Python has a for loop which is allows us to step through each element in an iterable (generally anything that defines __iter__ or __getitem__ such as files, lists, tuples, etc.).
First let’s go through an example of a for loop
for i in range(10): print(str(i))
When run, this code produces the following output
0 1 2 3 4 5 6 7 8 9
Let’s discuss how this works. Our loop begins with the keyword
for followed by a variable or variables. After the variable, we have the
in keyword followed by an iterable. The loop continues until there are no more items in the iterable.
In our example, the iterable is the
range function. So when we have
range(10) we are making a sequence of ten numbers 0-9. Everytime
range produces a number, it gets assigned to the variable
i. We then use
print(str(i)) to print the value of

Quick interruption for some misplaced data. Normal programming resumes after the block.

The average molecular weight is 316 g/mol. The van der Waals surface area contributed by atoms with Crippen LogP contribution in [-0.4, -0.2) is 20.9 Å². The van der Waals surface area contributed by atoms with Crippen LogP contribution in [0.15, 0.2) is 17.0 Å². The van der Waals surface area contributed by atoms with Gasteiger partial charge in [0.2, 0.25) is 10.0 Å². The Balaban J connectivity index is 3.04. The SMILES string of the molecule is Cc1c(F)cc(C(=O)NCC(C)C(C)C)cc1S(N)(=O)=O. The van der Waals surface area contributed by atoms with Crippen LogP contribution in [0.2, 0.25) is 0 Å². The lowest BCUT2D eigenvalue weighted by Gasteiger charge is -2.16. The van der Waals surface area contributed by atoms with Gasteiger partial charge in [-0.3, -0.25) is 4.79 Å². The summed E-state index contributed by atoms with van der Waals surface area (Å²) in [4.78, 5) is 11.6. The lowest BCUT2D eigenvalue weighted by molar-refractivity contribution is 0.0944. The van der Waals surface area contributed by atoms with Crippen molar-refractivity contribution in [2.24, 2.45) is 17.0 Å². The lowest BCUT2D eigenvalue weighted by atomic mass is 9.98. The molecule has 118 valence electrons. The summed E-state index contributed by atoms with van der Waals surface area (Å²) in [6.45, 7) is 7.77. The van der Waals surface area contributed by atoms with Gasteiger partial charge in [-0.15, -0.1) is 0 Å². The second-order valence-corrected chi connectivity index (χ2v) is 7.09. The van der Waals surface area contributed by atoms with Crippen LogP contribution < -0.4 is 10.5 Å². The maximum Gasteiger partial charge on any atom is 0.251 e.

i to the console.
Here is another demonstration of the for loop, this time using a list
names = ['Bob', 'Tina', 'Gene', 'Linda'] for name in names: print(name)
Lists implement the correct protocals that allow them to be used in
for loops. In this case, we populate a list with some names. Everytime the loop executes, the name variable is updated with the next name in the list. We then print the name to the console.
for loop let’s us have more than one variable in the loop.
names = [['Bob', 'Belcher'], ['Tina', 'Belcher'], ['Gene', 'Belcher'], ['Linda', 'Belcher']] for fname, lname in names: print(fname, ' ', lname)
Keep in mind that when you do this, your update variables need to match the number of variables in your sequence. So if we had three variables here, we would get an exception.